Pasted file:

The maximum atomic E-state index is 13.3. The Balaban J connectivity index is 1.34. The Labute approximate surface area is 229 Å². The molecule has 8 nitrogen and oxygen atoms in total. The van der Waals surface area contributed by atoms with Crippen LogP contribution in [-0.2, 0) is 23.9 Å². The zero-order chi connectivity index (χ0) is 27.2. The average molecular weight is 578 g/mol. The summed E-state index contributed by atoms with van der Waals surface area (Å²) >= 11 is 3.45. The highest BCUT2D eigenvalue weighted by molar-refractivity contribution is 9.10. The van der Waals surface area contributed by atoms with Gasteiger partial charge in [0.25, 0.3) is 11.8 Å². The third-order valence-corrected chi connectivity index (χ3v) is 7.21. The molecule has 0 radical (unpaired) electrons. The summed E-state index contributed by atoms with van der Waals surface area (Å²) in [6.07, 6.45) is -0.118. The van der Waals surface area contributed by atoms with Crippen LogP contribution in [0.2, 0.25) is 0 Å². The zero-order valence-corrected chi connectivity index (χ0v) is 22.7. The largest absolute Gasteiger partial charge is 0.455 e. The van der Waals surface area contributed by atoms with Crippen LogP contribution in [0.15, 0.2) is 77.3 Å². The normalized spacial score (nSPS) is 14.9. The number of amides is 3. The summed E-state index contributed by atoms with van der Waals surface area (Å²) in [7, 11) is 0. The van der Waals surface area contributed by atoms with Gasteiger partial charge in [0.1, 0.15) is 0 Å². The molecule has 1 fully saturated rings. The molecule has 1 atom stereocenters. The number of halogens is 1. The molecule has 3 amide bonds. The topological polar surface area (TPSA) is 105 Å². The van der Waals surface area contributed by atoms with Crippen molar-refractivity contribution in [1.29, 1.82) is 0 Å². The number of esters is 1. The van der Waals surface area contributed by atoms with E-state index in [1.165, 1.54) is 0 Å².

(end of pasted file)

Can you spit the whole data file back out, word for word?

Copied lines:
The maximum atomic E-state index is 13.3. The Balaban J connectivity index is 1.34. The Labute approximate surface area is 229 Å². The molecule has 8 nitrogen and oxygen atoms in total. The van der Waals surface area contributed by atoms with Crippen LogP contribution in [-0.2, 0) is 23.9 Å². The zero-order chi connectivity index (χ0) is 27.2. The average molecular weight is 578 g/mol. The summed E-state index contributed by atoms with van der Waals surface area (Å²) >= 11 is 3.45. The highest BCUT2D eigenvalue weighted by molar-refractivity contribution is 9.10. The van der Waals surface area contributed by atoms with Gasteiger partial charge in [0.25, 0.3) is 11.8 Å². The third-order valence-corrected chi connectivity index (χ3v) is 7.21. The molecule has 0 radical (unpaired) electrons. The summed E-state index contributed by atoms with van der Waals surface area (Å²) in [6.07, 6.45) is -0.118. The van der Waals surface area contributed by atoms with Crippen LogP contribution in [0.2, 0.25) is 0 Å². The zero-order valence-corrected chi connectivity index (χ0v) is 22.7. The largest absolute Gasteiger partial charge is 0.455 e. The van der Waals surface area contributed by atoms with Crippen LogP contribution in [0.15, 0.2) is 77.3 Å². The normalized spacial score (nSPS) is 14.9. The number of amides is 3. The summed E-state index contributed by atoms with van der Waals surface area (Å²) in [7, 11) is 0. The van der Waals surface area contributed by atoms with Gasteiger partial charge in [0.1, 0.15) is 0 Å². The molecule has 1 fully saturated rings. The molecule has 1 atom stereocenters. The number of halogens is 1. The molecule has 3 amide bonds. The topological polar surface area (TPSA) is 105 Å². The van der Waals surface area contributed by atoms with Crippen molar-refractivity contribution in [1.29, 1.82) is 0 Å². The number of esters is 1. The van der Waals surface area contributed by atoms with E-state index in [1.165, 1.54) is 0 Å².